Kendall Graveman’suse of his sinker in his past two starts has reminded his pitching coach of another former A’s right-handed starter.
“He’s almost been in the Bartolo Colon percentage with that pitch,” said Curt Young.
When Colon was in Oakland, the A’s marveled at his ability to flummox opposing hitters relying mostly on variations of one pitch, his fastball. In 2013, according to FanGraphs, Colon threw his fastball a majors-high 85.5 percent of the time while winning 18 games.
In his final start before the All-Star break, Graveman took a shutout into the ninth inning against the Astros in Houston while throwing his sinker 82.8 percent of the time, according to Brooks Baseball data. Monday night, he faced the Astros again in Oakland and, rather than adjust his strategy, poured on more of the same. Graveman threw a season-high 112 pitches – 90 of them sinkers, or 80.4 percent – in a 7-4 win.
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It was Graveman’s fourth win in his past six starts – a stretch in which the A’s are 6-0 – as he has dramatically increased the use of his best pitch.
Over his first 12 starts this season, per Brooks Baseball, Graveman was essentially a four-pitch pitcher. He mixed his sinker, which he threw 39.9 percent of the time, with a cutter (31.2), changeup (13.1) and curveball (11.8). He went 2-6 with a 5.28 ERA and pitched into the seventh inning only twice.
Last season, Graveman threw his sinker about half the time. So those numbers indicated a pitcher attempting to be more versatile in his second full major-league season. Since June 17, however, Graveman has gone to the other extreme, basically scrapping his secondary pitches and relying on his sinker (68.8 percent) and cutter (18.3).
The result: Graveman has a 2.68 ERA over his last six starts and has pitched deeper into games, compiling his five longest outings of the season in that stretch.
“It’s just him trusting his number one strength,” Young said. “That’s movement for him, and he has velocity attached to that movement. (The sinker) has been a pitch for him that he’s been able to go back and forth (in the strike zone) with. It’s more that game, the in-out game, more than the change of speeds.”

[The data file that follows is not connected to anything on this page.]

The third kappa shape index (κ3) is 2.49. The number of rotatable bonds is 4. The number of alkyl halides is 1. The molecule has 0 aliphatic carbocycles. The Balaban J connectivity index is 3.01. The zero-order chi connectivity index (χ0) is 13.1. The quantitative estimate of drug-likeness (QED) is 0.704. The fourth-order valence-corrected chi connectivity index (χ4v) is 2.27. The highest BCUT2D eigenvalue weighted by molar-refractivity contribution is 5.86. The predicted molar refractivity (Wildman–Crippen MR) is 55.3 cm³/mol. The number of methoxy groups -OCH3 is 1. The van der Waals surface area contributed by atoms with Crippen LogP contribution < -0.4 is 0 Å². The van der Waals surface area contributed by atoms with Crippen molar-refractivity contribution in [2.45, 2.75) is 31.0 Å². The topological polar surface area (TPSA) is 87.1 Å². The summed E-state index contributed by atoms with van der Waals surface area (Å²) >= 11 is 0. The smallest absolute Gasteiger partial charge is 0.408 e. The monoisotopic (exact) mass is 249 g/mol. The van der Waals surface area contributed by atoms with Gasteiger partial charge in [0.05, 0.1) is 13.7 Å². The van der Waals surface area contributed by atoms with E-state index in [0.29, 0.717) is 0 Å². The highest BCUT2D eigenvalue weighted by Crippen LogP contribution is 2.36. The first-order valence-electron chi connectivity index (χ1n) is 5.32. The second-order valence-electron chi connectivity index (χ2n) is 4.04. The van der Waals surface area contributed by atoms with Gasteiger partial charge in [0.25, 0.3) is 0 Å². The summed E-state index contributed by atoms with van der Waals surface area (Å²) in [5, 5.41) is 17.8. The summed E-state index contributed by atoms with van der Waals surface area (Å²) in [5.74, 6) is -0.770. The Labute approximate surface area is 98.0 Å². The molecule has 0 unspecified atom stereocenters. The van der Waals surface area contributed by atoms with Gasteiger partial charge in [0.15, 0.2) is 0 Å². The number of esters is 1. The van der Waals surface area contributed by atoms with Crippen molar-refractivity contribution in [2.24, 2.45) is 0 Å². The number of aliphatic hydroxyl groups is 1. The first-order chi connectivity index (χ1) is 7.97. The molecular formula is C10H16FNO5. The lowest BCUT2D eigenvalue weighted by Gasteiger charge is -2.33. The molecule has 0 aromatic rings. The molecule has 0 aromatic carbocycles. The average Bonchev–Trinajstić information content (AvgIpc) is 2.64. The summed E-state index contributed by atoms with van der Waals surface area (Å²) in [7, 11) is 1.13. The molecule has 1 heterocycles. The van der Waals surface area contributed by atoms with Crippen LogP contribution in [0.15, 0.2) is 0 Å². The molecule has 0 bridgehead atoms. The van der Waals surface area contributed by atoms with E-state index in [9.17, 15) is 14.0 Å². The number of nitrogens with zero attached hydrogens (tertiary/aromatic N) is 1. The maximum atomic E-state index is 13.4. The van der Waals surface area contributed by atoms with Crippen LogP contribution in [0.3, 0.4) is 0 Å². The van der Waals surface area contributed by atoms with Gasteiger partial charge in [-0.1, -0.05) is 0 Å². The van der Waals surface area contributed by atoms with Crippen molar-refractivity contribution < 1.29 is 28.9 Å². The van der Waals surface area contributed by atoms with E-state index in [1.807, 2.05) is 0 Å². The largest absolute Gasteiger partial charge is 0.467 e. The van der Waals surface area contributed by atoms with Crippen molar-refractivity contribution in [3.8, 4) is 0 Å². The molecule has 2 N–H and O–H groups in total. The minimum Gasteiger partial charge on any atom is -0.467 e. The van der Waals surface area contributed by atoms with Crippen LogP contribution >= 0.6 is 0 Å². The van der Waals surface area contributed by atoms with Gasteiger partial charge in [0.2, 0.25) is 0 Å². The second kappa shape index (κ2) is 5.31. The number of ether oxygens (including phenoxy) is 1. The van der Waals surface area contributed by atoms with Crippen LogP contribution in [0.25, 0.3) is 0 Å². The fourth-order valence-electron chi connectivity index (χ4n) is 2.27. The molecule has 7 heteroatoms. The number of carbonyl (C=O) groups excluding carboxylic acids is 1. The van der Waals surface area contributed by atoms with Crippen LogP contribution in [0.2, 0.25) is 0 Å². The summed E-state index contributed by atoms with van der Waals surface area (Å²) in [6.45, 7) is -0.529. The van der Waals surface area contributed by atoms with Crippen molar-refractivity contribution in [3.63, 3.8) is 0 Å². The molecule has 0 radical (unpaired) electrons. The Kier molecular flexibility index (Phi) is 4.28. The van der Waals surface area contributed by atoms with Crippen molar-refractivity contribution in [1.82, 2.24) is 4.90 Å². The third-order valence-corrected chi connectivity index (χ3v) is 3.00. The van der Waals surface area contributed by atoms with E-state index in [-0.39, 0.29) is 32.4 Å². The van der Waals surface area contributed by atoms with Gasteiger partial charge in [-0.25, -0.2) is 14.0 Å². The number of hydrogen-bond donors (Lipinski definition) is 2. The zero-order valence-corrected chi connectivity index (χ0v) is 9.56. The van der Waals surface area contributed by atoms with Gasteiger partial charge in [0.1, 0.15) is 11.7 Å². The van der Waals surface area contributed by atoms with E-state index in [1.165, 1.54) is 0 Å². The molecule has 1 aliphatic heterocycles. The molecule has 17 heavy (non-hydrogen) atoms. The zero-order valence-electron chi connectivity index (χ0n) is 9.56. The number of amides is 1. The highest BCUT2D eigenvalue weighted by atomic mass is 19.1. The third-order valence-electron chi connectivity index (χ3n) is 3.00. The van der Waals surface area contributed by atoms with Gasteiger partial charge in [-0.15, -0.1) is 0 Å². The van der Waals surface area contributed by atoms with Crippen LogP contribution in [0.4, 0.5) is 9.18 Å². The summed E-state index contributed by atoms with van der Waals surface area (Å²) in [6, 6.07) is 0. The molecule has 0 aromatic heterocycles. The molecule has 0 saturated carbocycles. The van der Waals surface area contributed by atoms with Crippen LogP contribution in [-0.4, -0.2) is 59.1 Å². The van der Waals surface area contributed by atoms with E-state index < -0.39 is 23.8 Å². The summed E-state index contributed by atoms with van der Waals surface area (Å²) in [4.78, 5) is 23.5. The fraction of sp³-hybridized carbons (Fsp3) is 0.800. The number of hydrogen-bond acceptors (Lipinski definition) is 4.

Graveman agreed that his improvement has stemmed from confidence in his sinker.
“Confidence in it means I’m locating better; I think that’s been the biggest key,” he said. “I’m locating the sinker, it’s had a little more velocity, and it’s still got good movement.”
Graveman may be throwing an overwhelming number of sinkers, but if he can locate it to both sides of the plate and mix in some cutters and four-seam fastballs, he still has several weapons. Colon, similarly, created different movement on his fastball and moved it about the strike zone so much that it sometimes looked like several pitches.
“If it’s got the kind of movement on it that he creates, it’s something he can go through a lineup a couple times with just the use of that pitch,” Young said of Graveman’s sinker. “We’ve talked about, if he’s going to go non-fastball, you like it for a ball just to change their eyes.”
It helps that Graveman is complementing that sinking movement with velocity. His average sinker in July has been 93.5 mph, the highest of any regular-season month in his career. Monday, he reached 97 mph several times in the early innings. Graveman said he has worked hard in the weight room and credited the A’s training staff for helping him “keep my legs under me” well into the second half.
“The velocity lets me get by with some balls that might end up in the middle of the zone that I wasn’t getting by with earlier in the year or even last year,” Graveman said. “There are going to be days where it might not be (there) and you’ve really got to locate. There’s going to be days where you’re throwing a little harder and say, hey, I can let this go in the zone and if I miss, I still feel confident the velocity’s going to take over.”
When his sinker is working, Graveman’s outings should resemble Monday. He recorded 17 of 21 outs via ground ball or strikeout as the Astros drove the sinker into the ground.
Graveman did allow a home run to Marwin Gonzalez, who lined a sinker over the right-field fence. As Gonzalez neared first base, Graveman nodded in his direction. It was an illustration of how Young said embracing the sinker has transformed Graveman’s game.
“It’s more like, ‘You hit my best sinker, and if you can do that, you beat me,’ ” Young said. “He’s almost taken it a little beyond what we were thinking he might do. But it’s turned into him trusting his best pitch.”